LTA National Academy head coach quits with search for replacement in difficulty

LTA - John Taylor
LTA - John Taylor

The head coach of the Lawn Tennis Association's National Academy at Loughborough has quit and a recruitment drive to attract suitable replacements has run into difficulties.

The two national academies in Loughborough and Stirling were announced with great fanfare in 2018 by the LTA’s then performance director Simon Timson. Despite similar schemes having been tried and abandoned in the past, Timson promised that they would make the LTA the envy of the tennis world.

But in May, the LTA acknowledged what had long been obvious – that the Stirling Academy was not fit for purpose – by announcing its imminent closure. This week they have confirmed that Loughborough boss Nick Cavaday will leave his post at the end of April.

Now Timson’s successor Michael Bourne wants to expand the maximum number of students training at Loughborough to 24 and change the structure so that there is no direct replacement for Cavaday. It is the latest rethink in a story of chopping and changing that dates back decades.

In the short term, Morgan Phillips has been appointed interim head of boys’ tennis, while the LTA are recruiting a head of girls’ tennis – a position which they are reportedly struggling to fill – and a non-coaching academy director with pastoral responsibilities.

The changes come after a four-year term that has done little to change the global perception, shared by most nations other than Britain, of centralised training models as expensive white elephants.

Loughborough is understood to cost somewhere in the region of half-a-million pounds a year to run, yet many observers fail to understand why these coaches cannot work out of the Lawn Tennis Association’s headquarters at the National Tennis Centre in south-west London.

The LTA is expected to sign a new five-year deal with Loughborough, but one critic described the situation as “like when a football club signs an expensive player, and they want to keep playing him, even though he’s not performing, because of the size of their investment”.

While Stirling did little to move the needle, Loughborough has helped develop players such as 17-year-old Ranah Akua Stoiber – who reached the semi-finals of the recent Australian Open junior event – and 15-year-old Mingge Xu, who has been offered a place on the next stage of the ladder as a member of the LTA’s “pro scholarship programme”.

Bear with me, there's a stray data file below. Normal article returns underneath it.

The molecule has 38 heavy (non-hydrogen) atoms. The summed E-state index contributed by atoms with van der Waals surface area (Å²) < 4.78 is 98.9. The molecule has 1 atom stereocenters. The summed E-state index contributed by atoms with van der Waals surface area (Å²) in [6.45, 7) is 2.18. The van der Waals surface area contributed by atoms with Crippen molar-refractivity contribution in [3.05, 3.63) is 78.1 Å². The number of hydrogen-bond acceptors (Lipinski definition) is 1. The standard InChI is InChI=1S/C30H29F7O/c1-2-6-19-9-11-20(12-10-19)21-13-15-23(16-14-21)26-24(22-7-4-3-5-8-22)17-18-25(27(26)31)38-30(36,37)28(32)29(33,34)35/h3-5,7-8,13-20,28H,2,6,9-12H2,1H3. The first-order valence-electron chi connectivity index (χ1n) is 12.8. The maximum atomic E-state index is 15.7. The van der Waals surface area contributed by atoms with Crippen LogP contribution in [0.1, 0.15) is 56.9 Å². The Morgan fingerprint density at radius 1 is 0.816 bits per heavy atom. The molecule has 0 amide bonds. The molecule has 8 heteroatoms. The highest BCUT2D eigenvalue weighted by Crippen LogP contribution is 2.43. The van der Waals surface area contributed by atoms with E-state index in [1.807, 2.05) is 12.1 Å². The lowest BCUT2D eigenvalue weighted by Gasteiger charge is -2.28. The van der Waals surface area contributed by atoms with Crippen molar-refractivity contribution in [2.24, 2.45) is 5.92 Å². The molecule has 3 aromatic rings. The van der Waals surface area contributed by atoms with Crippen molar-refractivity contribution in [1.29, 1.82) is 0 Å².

But there is no great mystery here. These are a couple of outstanding junior talents who worked closely with a solid coach in Cavaday, and made decent progress – as they probably would have at the NTC or any other sizeable training base.

Whereas what Timson promised – before he left to become performance director at Manchester City football club – was a tennis distillation of the “marginal gains” philosophy he had worked with at UK Sport. He spoke about superior sports science and a “head, heart, legs, weapons” blueprint for identifying the missing pieces in each player’s personal profile.

Five years after those ambitious words, there is little sign that the LTA has managed to reinvent the wheel.

With regard to the question of location, the LTA argue that it wouldn't be possible to move the Loughborough project lock, stock and barrel to the NTC.

"The Roehampton site doesn’t have the court capacity to accommodate national academy players on top of the elite, wheelchair, PSP and juniors who currently use the courts on a daily basis," said a spokesman. "There is also the education provision to take into consideration for the players at the academy, and any move to London would likely see significantly increased education and staffing costs.”